6. A very special team.

Last but not least, I feel privileged to have worked with such a world-class local team: Gin Ferrara, Mary Hartney and Andrew Hazlett -- as well as Subbu Sastry and Jon Mitchell on our national team. Together, they delivered a high-quality service with modest resources, and I have really enjoyed our collaboration. Many thanks, as well, to all our partners and members for joining our experiment. I hope they got as much from it as we did, and that our findings will help them and other communities discover even better ways to find and share good local journalism.  



Gin Ferrara, NewsTrust Baltimore community manager

Gf2sm_bruceweller I was immediately intrigued by the concept of NewsTrust and the NewsTrust Baltimore pilot. As a media educator, I wanted to see how we could help people become more critical news consumers through an online community focused on local news.

Through this experience, I learned the opportunities and limitations of digital communities. I love the way NTB validates and encourages transparency of its members. I saw that when people were comfortable being themselves and sharing their comments, both honestly and respectfully, we developed rich dialog and began to grow a real community. 

My own beliefs about the power of local communities and face-to-face interactions were reinforced by this pilot. People we met offline often became more participatory online. This was not universal, but I saw many cases where once I spoke with someone at an event, I saw their reviews increase, their notes lengthen, and their general involvement become more deep. Building relationships always matters.

This was also a great education for me in learning the vocabulary of news journalism, of beats and grafs, sources and ledes. Working with local journalists was refreshing -- I got to see their perspectives on the challenges of reporting with a small budget and an even tighter deadline. I learned more about what becomes news in the local sphere and also saw more starkly which stories get missed or left behind.

I am so grateful for this experience of working with such talented, invested people. The NewsTrust team are some of the most collaborative, supportive people I have ever worked with, and I learned so much from them all.



Mary Hartney, NewsTrust Baltimore local editor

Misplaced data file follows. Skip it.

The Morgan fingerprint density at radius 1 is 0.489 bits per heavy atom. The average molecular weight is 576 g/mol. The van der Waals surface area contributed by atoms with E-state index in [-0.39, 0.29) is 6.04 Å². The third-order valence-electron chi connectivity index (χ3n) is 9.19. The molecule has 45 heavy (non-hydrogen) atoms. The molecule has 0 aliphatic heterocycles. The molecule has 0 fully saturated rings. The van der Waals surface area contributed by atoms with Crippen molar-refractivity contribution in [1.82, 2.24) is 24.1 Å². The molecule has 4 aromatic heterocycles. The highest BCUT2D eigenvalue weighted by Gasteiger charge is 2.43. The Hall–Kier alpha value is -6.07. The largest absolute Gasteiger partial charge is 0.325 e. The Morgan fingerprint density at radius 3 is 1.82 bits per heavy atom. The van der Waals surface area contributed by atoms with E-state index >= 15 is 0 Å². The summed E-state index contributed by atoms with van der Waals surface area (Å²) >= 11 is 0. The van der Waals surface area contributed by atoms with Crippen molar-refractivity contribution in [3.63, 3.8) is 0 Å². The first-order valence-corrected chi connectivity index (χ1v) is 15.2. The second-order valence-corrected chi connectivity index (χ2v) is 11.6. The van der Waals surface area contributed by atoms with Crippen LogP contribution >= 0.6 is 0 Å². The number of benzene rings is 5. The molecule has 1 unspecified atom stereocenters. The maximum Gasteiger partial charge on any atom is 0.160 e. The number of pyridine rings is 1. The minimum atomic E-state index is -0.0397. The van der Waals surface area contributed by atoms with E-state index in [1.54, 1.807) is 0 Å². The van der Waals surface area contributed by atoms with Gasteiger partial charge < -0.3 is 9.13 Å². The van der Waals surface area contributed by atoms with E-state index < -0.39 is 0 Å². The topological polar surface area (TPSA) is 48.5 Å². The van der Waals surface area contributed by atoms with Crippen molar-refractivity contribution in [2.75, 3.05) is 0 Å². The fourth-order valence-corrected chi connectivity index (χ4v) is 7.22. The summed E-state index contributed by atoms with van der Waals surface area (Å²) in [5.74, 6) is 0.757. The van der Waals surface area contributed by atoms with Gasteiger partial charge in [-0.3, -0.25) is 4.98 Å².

Photo-2-2_large I began working on NewsTrust Baltimore in early January, three days after returning to the U.S. from a year abroad. I'd spent 11 months in Malaysia working for a mobile Internet company and had done some traveling in Europe over the holidays. NewsTrust Baltimore proved to be an invaluable part of my transition home, a way of reconnecting with the news and communities in my adopted city.

We hit the ground running -- or as quickly as was possible in the snowy, icy weather -- during that first week in January, as West Coasters Fabrice Florin and Jon Mitchell were in Baltimore for meetings and trainings. I bumped our rented red Pontiac Vibe through Baltimore streets, and our days were fueled by takeout coffee and deli sandwiches.

The pace slowed down, though only slightly, after launch. As part of working on this project, I read widely across Baltimore media and discovered many new favorite sites and authors. I reconnected with journalism and recognized from a new perspective those who are doing good work, day after day, to illuminate issues and tell important stories. And I felt charged and inspired about the news -- both the news organizations and what they were covering -- in Baltimore.

Outside of the site work, some of my favorite experiences were working with Gin Ferrara to teach news literacy in classrooms at Towson University and Baltimore Freedom Academy. I loved helping students develop opinions about journalism and what was going on in the news, encouraging critical thinking and new ideas.

But I think my biggest takeaway from this project will be the experiences of working with such a wonderful team. Through all our work building communities and working to understand them in Baltimore, we became our own community. I learned so much from each of my colleagues and am so grateful for the experience.



Andrew Hazlett, NewsTrust Baltimore writer/researcher